• Australia are the representatives from the 2011 FIBA Oceania Championship, after sweeping the three-game series against New Zealand. The disastrous news for the Boomers is that they will be without NBA centre Andrew Bogut, who will be recovering from ankle surgery, however the fine play of San Antonio Spurs guard Patty Mills is very heartening. Australia is led by San Antonio Spurs assistant coach, Brett Brown and boast a fine array of internationally experienced big men and wing players.
  • Spain and France are the two representatives to fight their way out of the 2011 FIBA Europe Championship, in what is always a tough tournament. Spain of course are the main competitors to the USA in recent years, after winning the Gold at the 2006 World Championships and taking out Silver at the 2008 Olympics in Beijing. Pau Gasol (Los Angeles Lakers), Rudy Fernandez (Denver Nuggets), Juan Carlos Navarro (Barcelona), Jose Calderon (Toronto Raptors), Marc Gasol (Memphis Grizzlies) and Congo-born Serge Ibaka (Oklahoma City Thunder) will form the core of the Spanish team, whilst star youngster Ricky Rubio (Minnesota Timberwolves) will miss through injury sustained in NBA play against Team USA’s Kobe Bryant. France are led by Joakim Noah (Chicago Bulls), Tony Parker (San Antonio Spurs), Nicolas Batum (Portland Trail Blazers) and Boris Diaw (Spurs). Whilst they are stacked with talent, they have yet to win an international major tournament.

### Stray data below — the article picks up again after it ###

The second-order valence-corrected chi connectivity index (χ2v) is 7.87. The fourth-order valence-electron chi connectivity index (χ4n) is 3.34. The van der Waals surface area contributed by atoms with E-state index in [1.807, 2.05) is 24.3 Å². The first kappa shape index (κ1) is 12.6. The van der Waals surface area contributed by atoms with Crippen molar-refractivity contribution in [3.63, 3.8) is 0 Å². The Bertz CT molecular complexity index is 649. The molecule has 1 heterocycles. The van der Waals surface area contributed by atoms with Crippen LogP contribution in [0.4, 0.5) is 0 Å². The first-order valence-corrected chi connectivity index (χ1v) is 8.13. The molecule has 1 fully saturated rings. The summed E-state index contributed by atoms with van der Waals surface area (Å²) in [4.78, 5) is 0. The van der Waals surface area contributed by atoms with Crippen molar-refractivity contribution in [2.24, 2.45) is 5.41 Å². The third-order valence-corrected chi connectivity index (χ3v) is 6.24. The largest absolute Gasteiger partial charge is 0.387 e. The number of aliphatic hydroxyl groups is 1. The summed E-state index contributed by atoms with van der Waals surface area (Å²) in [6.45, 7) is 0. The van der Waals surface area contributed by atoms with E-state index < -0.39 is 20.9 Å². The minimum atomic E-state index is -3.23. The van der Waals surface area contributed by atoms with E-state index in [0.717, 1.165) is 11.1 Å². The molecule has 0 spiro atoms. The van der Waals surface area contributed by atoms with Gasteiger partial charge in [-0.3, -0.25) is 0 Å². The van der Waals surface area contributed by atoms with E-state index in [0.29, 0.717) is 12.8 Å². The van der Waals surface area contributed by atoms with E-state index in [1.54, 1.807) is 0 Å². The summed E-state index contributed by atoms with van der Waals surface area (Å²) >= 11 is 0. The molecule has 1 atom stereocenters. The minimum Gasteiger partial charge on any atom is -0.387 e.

• China enter the tournament as the winners of the 2011 FIBA Asia Championship. Whilst they are the power of Asia, they are unlikely to make much noise in London. China is in the unfortunate situation where they have lost superstar Yao Ming to injury, whilst team stars Wang Zhizhi and Liu Wei are aging. They will rely largely on the talents of Yi Jianlian (Dallas Mavericks) and “the Chinese Magic Johnson” Sun Yue (Beijing) for any and all success.
  • The three final competing teams in the Olympics will be decided via a qualifying tournament.

Qualifying Tournament

The 2012 FIBA World Olympic Qualifying Tournament will be held in Caracas, Venezuela from 2-8 July, 2012. The teams that will compete for the three positions in the Olympics will be:

Pot 1 Pot 2 Pot 3
Russia Dominican Republic Angola
Macedonia Puerto Rico Nigeria
Lithuania Venezuela Jordan
Greece New Zealand Korea

There are more quality teams in this qualifying tournament than there are available qualifying positions. Russia, basketball-crazy Lithuania, Greece, Puerto Rico and New Zealand are the best shots at progressing.

More previews and analysis to come as the Olympic Games approach. The games will be played from 28 July to 12 August, 2012.